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Sports Stadia

The Earl of Haddington asked Her Majesty's Government:

Baroness Hayman: I regret that this information is not available centrally.

Gulf War: Attributable Benefits for Reservists

The Countess of Mar asked Her Majesty's Government:

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The Minister of State, Ministry of Defence (Lord Gilbert): Attributable invaliding benefits may be paid to members of the Reserve Forces under Part 6 of the Army Pensions Warrant 1977. Under the terms of this Warrant, entitlement is limited to reservists who have been medically discharged on account of a disability which has subsequently been accepted by the Department of Social Security in the context of the War Pensions Scheme as being attributable to their military service. Similar benefits exist for Royal Navy and Royal Air Force reservists.

The Ministry of Defence has received a number of representations from Gulf veterans about their entitlement to invaliding benefits under these provisions. Claimants have questioned the status of members of the Reserve Forces for the purpose of determining eligibility under the rules; the circumstances and regularity of their discharges; and the attributability of particular disabling conditions to service.

In two specific cases it was found that a defect in the drafting of the rules of eligibility in the Army Pensions Warrant was preventing recognition of entitlement in their particular circumstances. This was the anomaly identified in the document dated 6 March 1996 to which the noble Lady refers. It was corrected when the Warrant was amended in July 1996. So far, no other cases have been found which were affected by this anomaly.

The Ministry of Defence is currently reviewing the rules and regulations which were in place at the time of the Gulf War in respect of medical discharges and entitlement to receive invaliding benefits. New guidance on these matters will be issued to all units in due course. This new guidance will also be published more widely and will be placed in the Library of the House.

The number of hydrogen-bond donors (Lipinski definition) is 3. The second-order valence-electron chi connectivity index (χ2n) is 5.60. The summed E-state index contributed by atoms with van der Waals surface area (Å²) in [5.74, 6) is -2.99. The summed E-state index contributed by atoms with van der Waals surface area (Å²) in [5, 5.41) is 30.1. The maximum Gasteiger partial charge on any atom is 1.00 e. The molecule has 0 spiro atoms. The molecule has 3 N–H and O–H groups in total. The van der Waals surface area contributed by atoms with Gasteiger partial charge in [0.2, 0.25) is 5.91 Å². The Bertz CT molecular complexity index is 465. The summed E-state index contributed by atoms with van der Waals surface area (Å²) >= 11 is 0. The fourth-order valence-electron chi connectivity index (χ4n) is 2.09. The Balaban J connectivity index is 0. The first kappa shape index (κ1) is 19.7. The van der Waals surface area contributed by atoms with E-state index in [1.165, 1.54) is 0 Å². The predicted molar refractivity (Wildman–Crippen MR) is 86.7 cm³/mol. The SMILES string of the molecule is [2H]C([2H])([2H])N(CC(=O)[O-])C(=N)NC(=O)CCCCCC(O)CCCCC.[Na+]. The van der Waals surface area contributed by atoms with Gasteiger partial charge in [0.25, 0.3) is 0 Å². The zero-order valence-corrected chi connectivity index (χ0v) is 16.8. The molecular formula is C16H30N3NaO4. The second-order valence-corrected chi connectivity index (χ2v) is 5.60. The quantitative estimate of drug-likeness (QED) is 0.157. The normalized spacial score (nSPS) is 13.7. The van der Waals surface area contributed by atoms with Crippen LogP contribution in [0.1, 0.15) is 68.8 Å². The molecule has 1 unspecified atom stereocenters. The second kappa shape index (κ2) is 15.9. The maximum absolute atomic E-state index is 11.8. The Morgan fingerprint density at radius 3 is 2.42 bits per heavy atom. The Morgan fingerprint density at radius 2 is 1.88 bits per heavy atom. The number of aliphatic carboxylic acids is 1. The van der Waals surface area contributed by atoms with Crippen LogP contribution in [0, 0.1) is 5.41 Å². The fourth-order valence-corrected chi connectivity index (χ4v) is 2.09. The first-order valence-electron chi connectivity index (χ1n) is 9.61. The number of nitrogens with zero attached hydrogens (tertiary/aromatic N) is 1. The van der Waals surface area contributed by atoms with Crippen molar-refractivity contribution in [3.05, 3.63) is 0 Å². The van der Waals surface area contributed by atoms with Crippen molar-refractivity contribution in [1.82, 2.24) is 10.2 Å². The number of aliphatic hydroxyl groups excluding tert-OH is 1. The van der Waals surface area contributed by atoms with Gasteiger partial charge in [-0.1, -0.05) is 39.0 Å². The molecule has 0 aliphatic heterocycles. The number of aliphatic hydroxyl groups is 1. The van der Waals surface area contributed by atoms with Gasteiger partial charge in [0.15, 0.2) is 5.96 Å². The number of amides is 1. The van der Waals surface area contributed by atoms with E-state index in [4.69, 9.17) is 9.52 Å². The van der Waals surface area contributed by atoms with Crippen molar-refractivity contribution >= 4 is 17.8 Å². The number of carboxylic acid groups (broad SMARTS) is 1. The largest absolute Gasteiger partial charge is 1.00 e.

In consultation with the Department of Social Security, the Ministry of Defence is also attempting to identify any cases relating to Gulf veterans where a potential entitlement to attributable invaliding benefits may have been overlooked. It is not possible at this stage to determine how long this process will take. Once identified, any such cases will, of course, be dealt with as quickly as possible.

Teacher Training Courses: Fee Remission

Baroness Young asked Her Majesty's Government:

    Whether it is the case that the £1,000 fee to be charged for tuition will be remitted in the case of students studying for the PGCE course who intend to teach in schools, but it will not be remitted for those students who intend to teach in a college of further education.

The Minister of State, Department for Education and Employment (Baroness Blackstone): In recognition of the Government's interest in the effective

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training of teachers and in maintaining a healthy supply of teachers, we have announced that the tuition fee contribution of up to £1,000 to be introduced in 1998-99 will not apply to students on PGCE courses. We are currently considering the implications for PGCE courses which do not lead to qualified teacher status, including courses for further education teachers.

Single Currency: Deficit Penalties

Lord Stoddart of Swindon asked Her Majesty's Government:

    If the United Kingdom were to participate in the single currency, what is the maximum amount expressed in pounds sterling that could be levied as a fine under Council Regulation EC/467/97 for breaking the excessive deficit procedure.

Lord McIntosh of Haringey: According to Council Regulation (EC) No. 1467/97, of 7 July 1997, the maximum single fine cannot exceed an upper limit of 0.5 per cent. of GDP. Therefore, the maximum amount of any fine in pounds sterling is dependent on GDP. Fines would not apply to members states that do not participate in the single currency.

Smoking-related Disease: Treatment Cost

Lord Brightman asked Her Majesty's Government:

    Whether the statement in The Times of 14 November (page 22) that £1,700,000,000 a year is spent by the Department of Health in treating tobacco related diseases is thought to be approximately correct.